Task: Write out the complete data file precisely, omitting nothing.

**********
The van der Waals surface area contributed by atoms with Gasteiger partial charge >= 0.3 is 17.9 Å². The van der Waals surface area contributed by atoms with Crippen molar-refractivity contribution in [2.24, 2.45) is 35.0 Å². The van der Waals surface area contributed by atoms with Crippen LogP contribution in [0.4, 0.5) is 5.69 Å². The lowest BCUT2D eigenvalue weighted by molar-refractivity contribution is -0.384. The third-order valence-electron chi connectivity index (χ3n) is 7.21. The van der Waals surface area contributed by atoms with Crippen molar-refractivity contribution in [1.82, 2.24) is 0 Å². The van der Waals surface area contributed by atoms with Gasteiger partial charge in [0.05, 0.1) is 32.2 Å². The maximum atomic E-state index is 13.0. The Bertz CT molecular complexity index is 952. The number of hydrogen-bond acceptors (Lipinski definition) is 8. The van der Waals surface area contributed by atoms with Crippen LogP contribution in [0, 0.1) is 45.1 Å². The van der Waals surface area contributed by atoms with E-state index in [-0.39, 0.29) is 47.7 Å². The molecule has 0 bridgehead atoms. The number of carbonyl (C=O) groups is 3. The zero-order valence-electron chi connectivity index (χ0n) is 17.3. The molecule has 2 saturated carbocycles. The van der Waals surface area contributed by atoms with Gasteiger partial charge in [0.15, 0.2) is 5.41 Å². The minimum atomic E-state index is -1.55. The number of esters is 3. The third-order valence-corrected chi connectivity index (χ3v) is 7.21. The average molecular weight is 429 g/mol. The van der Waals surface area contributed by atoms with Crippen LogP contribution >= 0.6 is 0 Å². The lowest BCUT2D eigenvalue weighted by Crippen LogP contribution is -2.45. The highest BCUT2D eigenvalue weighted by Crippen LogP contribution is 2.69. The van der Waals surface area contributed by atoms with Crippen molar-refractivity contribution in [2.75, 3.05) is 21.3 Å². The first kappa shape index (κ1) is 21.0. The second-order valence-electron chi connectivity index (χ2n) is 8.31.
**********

The van der Waals surface area contributed by atoms with Gasteiger partial charge >= 0.3 is 17.9 Å². The van der Waals surface area contributed by atoms with Crippen molar-refractivity contribution in [2.24, 2.45) is 35.0 Å². The van der Waals surface area contributed by atoms with Crippen LogP contribution in [0.4, 0.5) is 5.69 Å². The lowest BCUT2D eigenvalue weighted by molar-refractivity contribution is -0.384. The third-order valence-electron chi connectivity index (χ3n) is 7.21. The van der Waals surface area contributed by atoms with Crippen molar-refractivity contribution in [1.82, 2.24) is 0 Å². The van der Waals surface area contributed by atoms with Gasteiger partial charge in [0.05, 0.1) is 32.2 Å². The maximum atomic E-state index is 13.0. The Bertz CT molecular complexity index is 952. The number of hydrogen-bond acceptors (Lipinski definition) is 8. The van der Waals surface area contributed by atoms with Crippen LogP contribution in [0, 0.1) is 45.1 Å². The van der Waals surface area contributed by atoms with E-state index in [-0.39, 0.29) is 47.7 Å². The molecule has 0 bridgehead atoms. The number of carbonyl (C=O) groups is 3. The zero-order valence-electron chi connectivity index (χ0n) is 17.3. The molecule has 2 saturated carbocycles. The van der Waals surface area contributed by atoms with Gasteiger partial charge in [0.15, 0.2) is 5.41 Å². The minimum atomic E-state index is -1.55. The number of esters is 3. The third-order valence-corrected chi connectivity index (χ3v) is 7.21. The average molecular weight is 429 g/mol. The van der Waals surface area contributed by atoms with Crippen LogP contribution >= 0.6 is 0 Å². The lowest BCUT2D eigenvalue weighted by Crippen LogP contribution is -2.45. The highest BCUT2D eigenvalue weighted by Crippen LogP contribution is 2.69. The van der Waals surface area contributed by atoms with Crippen molar-refractivity contribution in [2.75, 3.05) is 21.3 Å². The first kappa shape index (κ1) is 21.0. The second-order valence-electron chi connectivity index (χ2n) is 8.31.